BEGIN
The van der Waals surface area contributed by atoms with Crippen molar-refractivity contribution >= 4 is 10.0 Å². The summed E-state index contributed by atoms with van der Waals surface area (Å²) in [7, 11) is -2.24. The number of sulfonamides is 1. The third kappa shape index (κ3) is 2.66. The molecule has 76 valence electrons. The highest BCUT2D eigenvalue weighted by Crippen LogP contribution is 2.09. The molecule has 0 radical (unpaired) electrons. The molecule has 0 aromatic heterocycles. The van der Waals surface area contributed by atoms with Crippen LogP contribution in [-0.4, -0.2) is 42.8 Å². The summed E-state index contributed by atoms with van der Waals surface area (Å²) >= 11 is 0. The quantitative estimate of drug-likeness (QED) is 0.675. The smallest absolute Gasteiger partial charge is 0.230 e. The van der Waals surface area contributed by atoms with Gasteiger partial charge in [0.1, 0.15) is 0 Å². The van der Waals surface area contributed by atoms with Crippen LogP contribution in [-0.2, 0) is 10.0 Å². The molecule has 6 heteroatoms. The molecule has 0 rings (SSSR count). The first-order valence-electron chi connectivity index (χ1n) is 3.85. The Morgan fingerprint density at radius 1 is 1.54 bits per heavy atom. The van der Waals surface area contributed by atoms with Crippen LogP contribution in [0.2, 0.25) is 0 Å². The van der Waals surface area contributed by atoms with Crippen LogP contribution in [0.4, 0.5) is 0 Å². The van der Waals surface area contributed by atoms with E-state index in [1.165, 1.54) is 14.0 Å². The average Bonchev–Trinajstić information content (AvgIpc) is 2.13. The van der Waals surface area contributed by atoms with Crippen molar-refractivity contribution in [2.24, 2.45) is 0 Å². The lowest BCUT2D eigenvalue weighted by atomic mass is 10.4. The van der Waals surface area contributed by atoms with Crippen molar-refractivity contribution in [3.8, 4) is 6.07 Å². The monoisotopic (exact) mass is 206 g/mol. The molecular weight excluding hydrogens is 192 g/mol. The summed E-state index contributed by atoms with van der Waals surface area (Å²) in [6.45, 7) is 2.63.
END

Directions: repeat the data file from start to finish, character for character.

The van der Waals surface area contributed by atoms with Crippen molar-refractivity contribution >= 4 is 10.0 Å². The summed E-state index contributed by atoms with van der Waals surface area (Å²) in [7, 11) is -2.24. The number of sulfonamides is 1. The third kappa shape index (κ3) is 2.66. The molecule has 76 valence electrons. The highest BCUT2D eigenvalue weighted by Crippen LogP contribution is 2.09. The molecule has 0 radical (unpaired) electrons. The molecule has 0 aromatic heterocycles. The van der Waals surface area contributed by atoms with Crippen LogP contribution in [-0.4, -0.2) is 42.8 Å². The summed E-state index contributed by atoms with van der Waals surface area (Å²) >= 11 is 0. The quantitative estimate of drug-likeness (QED) is 0.675. The smallest absolute Gasteiger partial charge is 0.230 e. The van der Waals surface area contributed by atoms with Gasteiger partial charge in [0.1, 0.15) is 0 Å². The van der Waals surface area contributed by atoms with Crippen LogP contribution in [-0.2, 0) is 10.0 Å². The molecule has 6 heteroatoms. The molecule has 0 rings (SSSR count). The first-order valence-electron chi connectivity index (χ1n) is 3.85. The Morgan fingerprint density at radius 1 is 1.54 bits per heavy atom. The van der Waals surface area contributed by atoms with Crippen LogP contribution in [0.2, 0.25) is 0 Å². The van der Waals surface area contributed by atoms with Crippen LogP contribution in [0.4, 0.5) is 0 Å². The van der Waals surface area contributed by atoms with E-state index in [1.165, 1.54) is 14.0 Å². The average Bonchev–Trinajstić information content (AvgIpc) is 2.13. The van der Waals surface area contributed by atoms with Crippen molar-refractivity contribution in [2.24, 2.45) is 0 Å². The lowest BCUT2D eigenvalue weighted by atomic mass is 10.4. The van der Waals surface area contributed by atoms with Crippen molar-refractivity contribution in [3.8, 4) is 6.07 Å². The monoisotopic (exact) mass is 206 g/mol. The molecular weight excluding hydrogens is 192 g/mol. The summed E-state index contributed by atoms with van der Waals surface area (Å²) in [6.45, 7) is 2.63.